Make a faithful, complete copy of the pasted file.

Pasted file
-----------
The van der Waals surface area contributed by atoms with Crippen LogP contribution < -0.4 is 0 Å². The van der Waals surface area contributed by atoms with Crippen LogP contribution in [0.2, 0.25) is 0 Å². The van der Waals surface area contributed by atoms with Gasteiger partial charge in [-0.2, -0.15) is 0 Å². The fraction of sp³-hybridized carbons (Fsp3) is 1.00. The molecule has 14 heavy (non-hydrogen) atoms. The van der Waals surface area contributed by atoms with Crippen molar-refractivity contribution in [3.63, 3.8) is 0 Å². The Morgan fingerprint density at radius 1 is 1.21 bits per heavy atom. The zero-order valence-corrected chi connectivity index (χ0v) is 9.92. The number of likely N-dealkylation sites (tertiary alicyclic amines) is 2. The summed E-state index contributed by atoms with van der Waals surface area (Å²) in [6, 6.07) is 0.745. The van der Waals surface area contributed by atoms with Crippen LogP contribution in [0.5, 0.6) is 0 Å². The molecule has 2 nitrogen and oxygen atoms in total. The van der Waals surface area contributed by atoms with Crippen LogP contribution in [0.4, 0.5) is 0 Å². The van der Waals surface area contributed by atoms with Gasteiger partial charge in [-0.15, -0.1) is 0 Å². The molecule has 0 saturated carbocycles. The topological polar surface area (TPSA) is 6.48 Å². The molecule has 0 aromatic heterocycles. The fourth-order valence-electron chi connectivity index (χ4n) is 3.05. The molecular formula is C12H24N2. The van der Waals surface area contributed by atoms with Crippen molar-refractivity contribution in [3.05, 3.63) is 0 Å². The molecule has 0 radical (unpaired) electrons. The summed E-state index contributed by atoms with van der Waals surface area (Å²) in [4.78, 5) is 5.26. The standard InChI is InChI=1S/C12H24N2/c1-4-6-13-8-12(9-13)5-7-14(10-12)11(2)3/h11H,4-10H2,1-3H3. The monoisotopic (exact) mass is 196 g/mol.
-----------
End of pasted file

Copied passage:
The van der Waals surface area contributed by atoms with Crippen LogP contribution < -0.4 is 0 Å². The van der Waals surface area contributed by atoms with Crippen LogP contribution in [0.2, 0.25) is 0 Å². The van der Waals surface area contributed by atoms with Gasteiger partial charge in [-0.2, -0.15) is 0 Å². The fraction of sp³-hybridized carbons (Fsp3) is 1.00. The molecule has 14 heavy (non-hydrogen) atoms. The van der Waals surface area contributed by atoms with Crippen molar-refractivity contribution in [3.63, 3.8) is 0 Å². The Morgan fingerprint density at radius 1 is 1.21 bits per heavy atom. The zero-order valence-corrected chi connectivity index (χ0v) is 9.92. The number of likely N-dealkylation sites (tertiary alicyclic amines) is 2. The summed E-state index contributed by atoms with van der Waals surface area (Å²) in [6, 6.07) is 0.745. The van der Waals surface area contributed by atoms with Crippen LogP contribution in [0.5, 0.6) is 0 Å². The molecule has 2 nitrogen and oxygen atoms in total. The van der Waals surface area contributed by atoms with Crippen LogP contribution in [0.4, 0.5) is 0 Å². The van der Waals surface area contributed by atoms with Gasteiger partial charge in [-0.15, -0.1) is 0 Å². The molecule has 0 saturated carbocycles. The topological polar surface area (TPSA) is 6.48 Å². The molecule has 0 aromatic heterocycles. The fourth-order valence-electron chi connectivity index (χ4n) is 3.05. The molecular formula is C12H24N2. The van der Waals surface area contributed by atoms with Crippen molar-refractivity contribution in [3.05, 3.63) is 0 Å². The molecule has 0 radical (unpaired) electrons. The summed E-state index contributed by atoms with van der Waals surface area (Å²) in [4.78, 5) is 5.26. The standard InChI is InChI=1S/C12H24N2/c1-4-6-13-8-12(9-13)5-7-14(10-12)11(2)3/h11H,4-10H2,1-3H3. The monoisotopic (exact) mass is 196 g/mol.